Barriers to use contraceptive methods among rural young married couples in Maharashtra, India: Qualitative findings

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Article (peer-reviewed)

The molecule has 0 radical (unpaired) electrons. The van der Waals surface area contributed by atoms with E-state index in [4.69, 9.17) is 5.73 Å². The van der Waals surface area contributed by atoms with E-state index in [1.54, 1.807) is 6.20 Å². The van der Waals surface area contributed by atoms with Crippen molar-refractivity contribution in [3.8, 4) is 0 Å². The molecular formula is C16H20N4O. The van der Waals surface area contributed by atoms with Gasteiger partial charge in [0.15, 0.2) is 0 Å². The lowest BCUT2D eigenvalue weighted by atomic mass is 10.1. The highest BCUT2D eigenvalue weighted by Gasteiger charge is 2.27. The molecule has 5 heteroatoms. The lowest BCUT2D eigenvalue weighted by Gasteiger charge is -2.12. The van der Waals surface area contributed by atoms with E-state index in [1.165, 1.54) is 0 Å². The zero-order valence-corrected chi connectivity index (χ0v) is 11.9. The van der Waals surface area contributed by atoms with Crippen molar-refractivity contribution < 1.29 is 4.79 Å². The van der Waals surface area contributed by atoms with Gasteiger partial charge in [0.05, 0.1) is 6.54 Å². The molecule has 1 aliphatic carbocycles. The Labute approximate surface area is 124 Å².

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Introduction: In rural India contraceptive use remains uncommon among newly married couples. non-use in rural young couples contributes to higher fertility rates. Objectives: To identify barriers of spacing contraceptive use among young married couples in rural Maharashtra. Methods: In-depth interviews were conducted with husbands (N=30), wives (N=20), and village health providers (N=12); additionally, 3 focus groups were conducted with mothers of husbands (N= 42 focused on understanding contraceptive use and barriers. Interviews and focus groups ranged in length from 90–120 minutes. Detailed notes taken during interviews were analysed using a grounded theory approach and the data was analysed using atlas-ti software. Results: Major barriers to spacing contraception are: pro-natal social norms, pregnancy expectations early in marriage, to produce multiple sons, limited access to modern spacing contraceptives, family resistance to adopt contraceptives, lack of husband's involvement on family planning issues, myths, misconceptions, perceived side effects and negative attitudes towards specific contraceptives. Conclusion: Findings highlight the intersection of norms against spacing contraception, traditional gender ideologies and lack of male involvement as major barriers to the use of contraception. Male oriented outreach programmes on family planning Promoting gender equity should be made through health programme deliveries with special focus in rural areas.